I think one thing I love about the Pre-Raphaelite circle of friends is their continuous joke of making things out to be more formal than they should be. The name "The Firm" began for their works back when they were living in relative poverty, to joke that their efforts were more serious than they were. Of course, as we all know, their efforts were indeed eventually more serious and professional, but their mock formality amuses me greatly. Burne-Jones description of a simple morning hazing ritual reads more like the triumphant victory of a knight vanquishing his foes.

Tuesday, August 12, 2008

Boys Will Be Boys: Part 2

Yes, boys will be boys, and when the P.R.B. was younger, they were certainly no exception. I love to hear the stories about how rowdy they were, and how they loved to laugh together. Today there are a few examples of their public exploits.

...Namely, their public admiration for women. I picture them walking the streets of London, boldly admiring the "Stunners" who might pass their way. Even the nickname they gave to these women indicated a casual slang admiration of feminine beauty. I could see Rossetti and Millais, perhaps, walking the streets and nudging each other to boldly approach a woman they might see and ask her to model for them. In their behavior, they are charmingly timeless.

I'm quite fond of both stories told about how Rossetti convinced Fanny Cornforth to model for him. There is, of course, the tale that Rossetti met her in the Strand, when she was walking by, cracking nuts between her teeth, and threw the shell at him. He was so smitten by her beauty and her bold action, that he went to ask her to model for him immediately.

The other story of their meeting, however, told by Fanny, is that she was walking in a pleasure garden, celebrating the return of Florence Nightengale, when a group of the Brothers accidentally "bumped" into her, and her pinned-up hair came tumbling down. (I can't believe it would be so easy to dislodge her hair...I could see Rossetti pulling a pin or two out on the sly in the confusion) Rossetti announced then that she was a Stunner, and asked her to pose.

The first story has a great charm to it, but I actually prefer the second. I love to think of this group of mischievious young men giving each other confidence to 'accidentally' bump into women and dislodge their hair to see it tumble down around their shoulders. Although in Victorian times, this would have been far more outrageous a thing to do, I still see it as the equivalent of a bunch of schoolboys trying to score a peek into a women's locker room or somesuch.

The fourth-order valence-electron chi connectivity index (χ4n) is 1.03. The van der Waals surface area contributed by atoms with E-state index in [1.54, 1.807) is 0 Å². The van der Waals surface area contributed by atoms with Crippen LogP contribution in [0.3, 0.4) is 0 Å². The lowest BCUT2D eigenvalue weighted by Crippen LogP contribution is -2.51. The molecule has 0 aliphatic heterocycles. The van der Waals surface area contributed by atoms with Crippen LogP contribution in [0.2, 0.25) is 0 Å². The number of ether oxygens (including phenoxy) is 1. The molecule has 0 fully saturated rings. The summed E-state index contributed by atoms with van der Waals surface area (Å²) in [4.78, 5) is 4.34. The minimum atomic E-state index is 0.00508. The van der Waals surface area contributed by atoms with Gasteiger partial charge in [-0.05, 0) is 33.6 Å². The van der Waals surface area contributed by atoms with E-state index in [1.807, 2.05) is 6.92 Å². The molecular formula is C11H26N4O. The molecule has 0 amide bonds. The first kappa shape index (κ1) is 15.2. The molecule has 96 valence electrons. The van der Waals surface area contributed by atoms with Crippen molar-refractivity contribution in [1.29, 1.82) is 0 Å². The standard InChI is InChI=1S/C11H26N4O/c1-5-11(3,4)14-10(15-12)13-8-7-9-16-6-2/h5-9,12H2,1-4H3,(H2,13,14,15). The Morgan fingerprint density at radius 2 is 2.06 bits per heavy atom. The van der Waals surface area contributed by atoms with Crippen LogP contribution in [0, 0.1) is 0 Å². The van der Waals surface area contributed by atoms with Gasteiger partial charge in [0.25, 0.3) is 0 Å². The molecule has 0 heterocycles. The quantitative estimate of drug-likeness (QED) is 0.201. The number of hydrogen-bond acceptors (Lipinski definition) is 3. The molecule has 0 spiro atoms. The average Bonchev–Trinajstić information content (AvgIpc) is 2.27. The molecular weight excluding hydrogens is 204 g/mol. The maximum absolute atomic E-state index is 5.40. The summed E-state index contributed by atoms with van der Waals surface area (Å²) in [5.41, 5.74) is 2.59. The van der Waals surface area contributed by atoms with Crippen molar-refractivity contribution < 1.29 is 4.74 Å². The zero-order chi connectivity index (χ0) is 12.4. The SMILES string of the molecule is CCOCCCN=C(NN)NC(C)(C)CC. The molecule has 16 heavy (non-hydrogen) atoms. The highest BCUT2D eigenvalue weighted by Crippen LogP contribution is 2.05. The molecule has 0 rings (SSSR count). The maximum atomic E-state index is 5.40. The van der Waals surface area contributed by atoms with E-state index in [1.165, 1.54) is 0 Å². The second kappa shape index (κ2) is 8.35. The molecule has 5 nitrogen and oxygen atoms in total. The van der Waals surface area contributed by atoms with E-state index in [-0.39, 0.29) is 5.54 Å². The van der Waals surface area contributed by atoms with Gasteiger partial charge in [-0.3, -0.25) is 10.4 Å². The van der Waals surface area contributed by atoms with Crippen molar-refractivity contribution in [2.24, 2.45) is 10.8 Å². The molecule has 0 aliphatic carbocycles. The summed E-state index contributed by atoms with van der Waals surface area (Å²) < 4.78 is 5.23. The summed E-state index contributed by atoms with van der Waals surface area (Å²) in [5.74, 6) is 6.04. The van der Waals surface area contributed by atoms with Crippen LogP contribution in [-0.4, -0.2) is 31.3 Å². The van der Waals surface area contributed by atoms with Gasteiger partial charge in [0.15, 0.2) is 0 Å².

Those rowdy boys!

Coming soon...a charming tale from Burne-Jones' biography about what it was like to go out on the town with Topsy and Rossetti.

Wednesday, August 6, 2008

PRB: Stands for Precocious Rowdy Boys?

I've been saving up examples for a while now for this series of posts. Ok, originally it was going to be just one post, but there are so many wonderful examples, I think this deserves at least a few.

Pre-Raphaelite Humor.

I've already done a post about the way the Pre-Raphaelites loved to draw cartoons of each other and themselves. And I have a few more examples of that to share as well. But beyond that, there are so many other examples of how the Brotherhood was, at times geniuses, and at times, just a rowdy bunch of boys who loved to pull pranks and laugh.

I'll begin with an example from Jen Parrish, who overheard a tour guide of Trinity Church in Boston pointing this out to a tour group. Jen (and me too!) found it hilarious.

See the stained glass window by Edward Burne-Jones above? It depicts David's charge to Solomon. Nothing strange there.

But....look closer:

....Ned depicted the head of Goliath as his dear friend William Morris. (chuckle) I have to think there was a bit of tongue-in-cheek humor by that choice.

Of course, as many people already know, the very name "Pre-Raphaelite Brotherhood" was arguably originally chosen as a joke. And it was joked that the P.R.B. could be put on a sign outside the front door, so that those not in the know would assume it meant "Please Ring Bell."

Boys will be boys, I suppose.

Friday, August 1, 2008

William Morris in Foreclosure

My friend on Live Journal recently did a blog directing my attention to The Shire, in Bend, Oregon. Of course I adore Oregon to begin with, but as I went to the site and looked through the beautiful drawings of homes with medieval and Old World detailing, I couldn't help but think of William Morris and his appreciation for fine craftsmanship, quality, and the medieval times. Plus the community concept uses natural and Old World detailing done in an eco-friendly and modern ized way that is truly impressive. I really feel that this community is a modern day extension of William Morris' ideals. Click the link to see the amazing ideas behind this community. Being an apartment dweller myself, I especially love the townhomes.

Now for the bad didn't work. Sadly, the community is now in foreclosure. As the creator of the community explained, “The development wasn’t able to materialize fast enough before the market crashed.”

It breaks my heart to see this dream of an artistic and creative community with a shared appreciation for simplicity and beauty not becoming a reality :(